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May 7, 2021 Archives

Friday, May 7, 2021

CONTINUITY: Scott Manley on the Flight of SpaceX Starship SN15

Posted at 17:04 Permalink

THE HAPPENING WORLD: Discovering Physical Laws from Observational Data with Machine Learning

The paper is “AI Poincaré: Machine Learning Conservation Laws from Trajectories”.

Posted at 15:30 Permalink

CONTEXT: Woke Myrmecology

We can also tag this with #AgeOfStupid, in that they appended the English plural/epicene pronoun “they” instead of a Latin plural suffix such as “ayersorum”. Just jamming an English pronoun on the end is as inane as renaming Aleiodes gaga (a wasp named after Lady Gaga) Aleiodes gagashe (or would that be “gagshe", if you drop the final “a” as a Latin feminine ending?).

The one redeeming thing about this age is that it will give its survivors plenty to laugh about as they dig for grubs with dull sticks among its ruins.

Posted at 14:40 Permalink

CONTINUITY: A Floating Ring in a Silicon MEMS Gyroscope

Here is the data sheet for the CRM100 [PDF].

Posted at 14:12 Permalink

TRACKING WITH CLOSEUPS: GoPro Inside a Dishwasher

If he'd added detergent during the initial rinse cycle (note that the detergent dispenser has an indentation to the left of the compartment that holds the dose for the wash cycle intended for this purpose), the grotty cruft on the plates would likely have been removed much earlier in the cleaning cycle, with more flushed out with the rinse water before the start of the main wash. See SCANALYZER for 2020-12-22 for details.

Posted at 13:28 Permalink


There's a paper in the May 2021 issue of Advances in Microbology 11(5), “Fungi on Mars? Evidence of Growth and Behavior From Sequential Images” (full text [PDF] available for download from this link), which shows some intriguing images, both from orbit and rovers on the surface, that show striking similarities to fungal forms on Earth. Here is the abstract.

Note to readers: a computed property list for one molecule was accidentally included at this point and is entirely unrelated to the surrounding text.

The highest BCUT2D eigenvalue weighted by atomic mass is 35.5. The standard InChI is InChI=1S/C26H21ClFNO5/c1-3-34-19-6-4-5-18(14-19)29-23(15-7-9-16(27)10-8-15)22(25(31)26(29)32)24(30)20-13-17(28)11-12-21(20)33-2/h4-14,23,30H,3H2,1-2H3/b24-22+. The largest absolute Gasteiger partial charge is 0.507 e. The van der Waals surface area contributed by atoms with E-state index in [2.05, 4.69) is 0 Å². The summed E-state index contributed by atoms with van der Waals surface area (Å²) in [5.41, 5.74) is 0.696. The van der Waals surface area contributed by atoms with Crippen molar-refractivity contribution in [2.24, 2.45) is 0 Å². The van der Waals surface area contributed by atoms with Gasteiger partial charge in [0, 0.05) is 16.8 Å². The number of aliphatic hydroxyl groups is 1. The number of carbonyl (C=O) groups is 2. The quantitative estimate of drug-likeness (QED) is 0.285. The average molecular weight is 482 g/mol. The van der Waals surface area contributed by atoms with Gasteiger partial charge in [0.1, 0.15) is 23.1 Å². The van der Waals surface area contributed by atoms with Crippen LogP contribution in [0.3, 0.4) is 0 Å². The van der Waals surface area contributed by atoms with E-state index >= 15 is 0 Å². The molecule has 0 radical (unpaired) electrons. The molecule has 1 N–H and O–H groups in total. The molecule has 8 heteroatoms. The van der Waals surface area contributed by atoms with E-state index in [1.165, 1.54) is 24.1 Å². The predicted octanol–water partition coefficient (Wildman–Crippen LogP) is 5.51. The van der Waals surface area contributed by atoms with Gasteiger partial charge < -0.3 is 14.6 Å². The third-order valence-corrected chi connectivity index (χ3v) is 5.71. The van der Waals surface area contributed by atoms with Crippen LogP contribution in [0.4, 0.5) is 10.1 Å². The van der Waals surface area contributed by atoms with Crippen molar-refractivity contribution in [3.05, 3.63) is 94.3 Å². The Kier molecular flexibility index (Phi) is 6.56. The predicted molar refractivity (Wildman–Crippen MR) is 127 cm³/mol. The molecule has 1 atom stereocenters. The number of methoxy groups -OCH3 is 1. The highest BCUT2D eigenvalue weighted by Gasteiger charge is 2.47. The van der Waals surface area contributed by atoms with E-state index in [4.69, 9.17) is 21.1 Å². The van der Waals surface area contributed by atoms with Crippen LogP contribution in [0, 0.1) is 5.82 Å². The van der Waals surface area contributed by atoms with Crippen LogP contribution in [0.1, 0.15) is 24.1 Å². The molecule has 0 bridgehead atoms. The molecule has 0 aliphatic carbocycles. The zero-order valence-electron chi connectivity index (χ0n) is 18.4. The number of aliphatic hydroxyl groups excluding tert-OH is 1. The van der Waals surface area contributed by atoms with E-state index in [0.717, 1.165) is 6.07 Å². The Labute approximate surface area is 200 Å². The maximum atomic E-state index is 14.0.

Fungi thrive in radiation intense environments. Sequential photos document that fungus-like Martian specimens emerge from the soil and increase in size, including those resembling puffballs (Basidiomycota). After obliteration of spherical specimens by the rover wheels, new sphericals--some with stalks--appeared atop the crests of old tracks. Sequences document that thousands of black arctic “araneiforms” grow up to 300 meters in the Spring and disappear by Winter; a pattern repeated each Spring and which may represent massive colonies of black fungi, mould, lichens, algae, methanogens and sulfur reducing species. Black fungi-bacteria-like specimens also appeared atop the rovers. In a series of photographs over three days (Sols) white amorphous specimens within a crevice changed shape and location then disappeared. White protoplasmic-mycelium-like-tendrils with fruiting-body-like appendages form networks upon and above the surface; or increase in mass as documented by sequential photographs. Hundreds of dimpled donut-shaped “mushroom-like” formations approximately 1mm in size are adjacent or attached to these mycelium-like complexes. Additional sequences document that white amorphous masses beneath rock-shelters increase in mass, number, or disappear and that similar white-fungus-like specimens appeared inside an open rover compartment. Comparative statistical analysis of a sample of 9 spherical specimens believed to be fungal “puffballs” photographed on Sol 1145 and 12 specimens that emerged from beneath the soil on Sol 1148 confirmed the nine grew significantly closer together as their diameters expanded and some showed evidence of movement. Cluster analysis and a paired sample ‘t’ test indicates a statistically significant size increase in the average size ratio over all comparisons between and within groups (P = 0.011). Statistical comparisons indicates that arctic “araneiforms” significantly increased in length in parallel following an initial growth spurt. Although similarities in morphology are not proof of life, growth, movement, and changes in shape and location constitute behavior and support the hypothesis there is life on Mars.

Here are some photos from the paper pointed out by Robin Hanson, with his comments.

Extraordinary claims…” and all that, but if any of this is correct, this is one of the most stunning scientific oversights in the last century, given that we have been observing Mars from orbit and the surface since 1976. If some of all of this (in particular, the gunk seeming to grow on the rovers) turns out to be contamination by terrestrial organisms which prove viable on Mars, it indicates that NASA's “planetary protection” standards (“maximum of 300,000 spores per spacecraft and 300 spores per square meter”) may have been “good enough for government work” but not for a universe in which “life finds a way”.

Posted at 11:49 Permalink